Pastors will try to shed perspective on the senseless Boston bombing
by Bridgette Bonner
bbonner@mdjonline.com
April 17, 2013 12:13 AM | 2082 views | 1 1 comments | 8 8 recommendations | email to a friend | print
Holy Trinity Lutheran Church Pastor Beth Birkholz is an avid runner and knew someone attending Monday’s Boston Marathon. She said that in the aftermath of the bombing, her Sunday message will focus on hope.<br>Staff/Laura Moon
Holy Trinity Lutheran Church Pastor Beth Birkholz is an avid runner and knew someone attending Monday’s Boston Marathon. She said that in the aftermath of the bombing, her Sunday message will focus on hope.
Staff/Laura Moon
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Holy Trinity Lutheran Church Pastor Beth Birkholz understands the fellowship of runners. She’s always been a runner, and her congregation knows it.

Birkholz plans to mention the Boston Marathon bombings in her sermon Sunday, with a message of everlasting hope.

Through her running community, Birkholz knew someone volunteering at the marathon Monday and had another friend who planned to compete but was unable to do so because of an injury.

“Our scripture this weekend is about baptism,” she said. “I will probably tie in something about rebirth with a baptism weekend, but it will focus on hope.”

Birkholz said her congregation needs a message of hope after mourning over the Sandy Hook Elementary shootings in Newtown, Conn., in December and now the Boston Marathon bombings on Monday, which killed three people, including an 8-year-old boy, while injuring more than 170. It’s been one violent incident after another, she said.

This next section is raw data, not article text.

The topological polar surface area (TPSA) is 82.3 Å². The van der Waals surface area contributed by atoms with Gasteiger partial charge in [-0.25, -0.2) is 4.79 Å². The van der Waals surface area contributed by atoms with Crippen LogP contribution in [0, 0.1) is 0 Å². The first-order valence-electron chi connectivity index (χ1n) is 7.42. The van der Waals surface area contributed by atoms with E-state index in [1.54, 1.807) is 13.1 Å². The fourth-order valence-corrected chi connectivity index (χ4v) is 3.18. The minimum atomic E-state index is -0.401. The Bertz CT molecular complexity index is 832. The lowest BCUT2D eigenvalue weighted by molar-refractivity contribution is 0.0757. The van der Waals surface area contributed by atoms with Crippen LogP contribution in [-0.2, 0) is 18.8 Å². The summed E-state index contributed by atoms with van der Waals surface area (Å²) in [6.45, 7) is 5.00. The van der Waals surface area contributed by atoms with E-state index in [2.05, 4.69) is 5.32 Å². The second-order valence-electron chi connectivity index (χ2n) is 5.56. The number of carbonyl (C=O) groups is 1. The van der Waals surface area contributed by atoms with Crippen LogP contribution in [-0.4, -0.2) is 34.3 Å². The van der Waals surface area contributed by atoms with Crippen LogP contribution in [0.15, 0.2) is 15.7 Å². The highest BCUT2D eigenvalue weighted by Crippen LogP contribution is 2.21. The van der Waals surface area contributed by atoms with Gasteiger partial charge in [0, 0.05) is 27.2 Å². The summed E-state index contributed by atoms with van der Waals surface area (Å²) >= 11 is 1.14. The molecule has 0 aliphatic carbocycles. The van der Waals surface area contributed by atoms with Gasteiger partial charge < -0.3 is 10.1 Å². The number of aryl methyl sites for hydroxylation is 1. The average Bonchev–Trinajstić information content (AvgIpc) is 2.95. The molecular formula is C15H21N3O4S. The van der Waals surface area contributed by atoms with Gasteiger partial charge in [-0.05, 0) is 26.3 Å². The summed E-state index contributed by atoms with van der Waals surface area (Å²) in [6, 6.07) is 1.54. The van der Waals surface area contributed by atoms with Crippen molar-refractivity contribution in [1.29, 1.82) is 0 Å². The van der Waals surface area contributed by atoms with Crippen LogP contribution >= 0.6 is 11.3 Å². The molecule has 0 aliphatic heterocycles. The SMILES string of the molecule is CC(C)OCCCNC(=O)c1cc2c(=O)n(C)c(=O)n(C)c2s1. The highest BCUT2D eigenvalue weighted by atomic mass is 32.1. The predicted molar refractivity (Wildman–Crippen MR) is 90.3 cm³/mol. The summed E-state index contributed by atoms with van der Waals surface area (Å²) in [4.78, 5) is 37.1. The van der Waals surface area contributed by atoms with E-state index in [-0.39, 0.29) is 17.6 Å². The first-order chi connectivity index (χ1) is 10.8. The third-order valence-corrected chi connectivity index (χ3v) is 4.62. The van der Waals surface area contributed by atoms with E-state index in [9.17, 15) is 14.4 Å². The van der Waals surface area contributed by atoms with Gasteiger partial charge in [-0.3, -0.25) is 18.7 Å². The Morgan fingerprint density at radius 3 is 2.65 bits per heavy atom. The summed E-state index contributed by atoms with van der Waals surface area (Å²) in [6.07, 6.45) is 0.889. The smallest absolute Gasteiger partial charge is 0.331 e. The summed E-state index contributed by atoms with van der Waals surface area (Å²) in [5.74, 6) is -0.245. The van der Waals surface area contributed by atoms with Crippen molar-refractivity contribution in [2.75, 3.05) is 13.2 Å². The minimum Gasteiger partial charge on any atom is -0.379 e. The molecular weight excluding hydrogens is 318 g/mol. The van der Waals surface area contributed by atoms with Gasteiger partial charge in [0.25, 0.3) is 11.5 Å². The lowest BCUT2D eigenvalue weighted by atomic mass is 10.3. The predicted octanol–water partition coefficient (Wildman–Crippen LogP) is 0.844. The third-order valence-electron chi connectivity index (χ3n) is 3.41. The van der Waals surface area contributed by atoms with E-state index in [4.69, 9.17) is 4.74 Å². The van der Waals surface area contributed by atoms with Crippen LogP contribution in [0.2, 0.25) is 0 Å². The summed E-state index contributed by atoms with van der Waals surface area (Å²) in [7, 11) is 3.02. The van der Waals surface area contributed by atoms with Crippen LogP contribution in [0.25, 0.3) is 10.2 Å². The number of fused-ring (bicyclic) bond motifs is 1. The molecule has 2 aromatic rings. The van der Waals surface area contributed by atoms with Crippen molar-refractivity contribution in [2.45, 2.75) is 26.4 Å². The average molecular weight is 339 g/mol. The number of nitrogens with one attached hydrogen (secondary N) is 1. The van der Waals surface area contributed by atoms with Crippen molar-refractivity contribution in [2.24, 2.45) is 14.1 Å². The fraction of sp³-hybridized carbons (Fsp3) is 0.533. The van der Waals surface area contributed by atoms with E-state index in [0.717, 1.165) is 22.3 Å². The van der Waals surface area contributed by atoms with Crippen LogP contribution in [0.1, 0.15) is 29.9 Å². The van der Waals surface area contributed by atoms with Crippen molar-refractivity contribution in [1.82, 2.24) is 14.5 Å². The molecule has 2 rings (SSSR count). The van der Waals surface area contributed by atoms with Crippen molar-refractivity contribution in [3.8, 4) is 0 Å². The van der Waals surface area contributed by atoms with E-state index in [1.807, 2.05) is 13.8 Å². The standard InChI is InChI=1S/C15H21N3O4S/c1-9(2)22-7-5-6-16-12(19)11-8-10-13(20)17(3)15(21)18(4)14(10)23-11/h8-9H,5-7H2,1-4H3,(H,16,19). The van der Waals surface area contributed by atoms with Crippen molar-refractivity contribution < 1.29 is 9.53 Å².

Pastor Tom Davis at Due West United Methodist Church is concerned with the recurring incidents as well. Davis plans to address his congregation Sunday about not becoming numb to acts like the bombing or the Sandy Hook mass shooting.

“People try to rush to the ‘why’ before we even get to the ‘who,’” Davis said. “It could be gun rights activists or God did it for a lack of prayer, but we have to be part of the healing and the solution.”

Birkholz said she just went to Guatamala to do some mission work and remembers people telling her to “be careful.”

“Then I come home to this,” she said.

She will tell her 500 congregants that although it appears we’re really never safe, with God we are.

“It’s a message of always having hope and trust in God,” she said.

Hope will be a major point of focus among the Methodist churches as well, according to Jim Lowry, Atlanta/Marietta Superintendent for the United Methodist Church. Lowry oversees all Cobb County Methodist congregations and met with preachers from 48 churches Tuesday to discuss this weekend’s messages.

“Hope,” he said. “There’s fear, grief and concern, but we want to emphasize that there’s hope.”

Local Methodist churches are calling small groups together to pray for the victims of the Boston Marathon bombings throughout this week, Lowry said.

“The whole country is praying for Boston,” Davis said.
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April 17, 2013
How? How can you tell a bunch of church goers that the stuff you tell them every week should not be taken so seriously, and that the stuff they listen to on talk radio every day is just hyperbolic entertainment, and that the stuff they read on the MDJ is rooted in generations of willfull ignorance and isolationism? If you tell them the truth, they might leave your organization! However the more likely outcome is they will run you off from their organization and find a new person to tell them what they want to hear.
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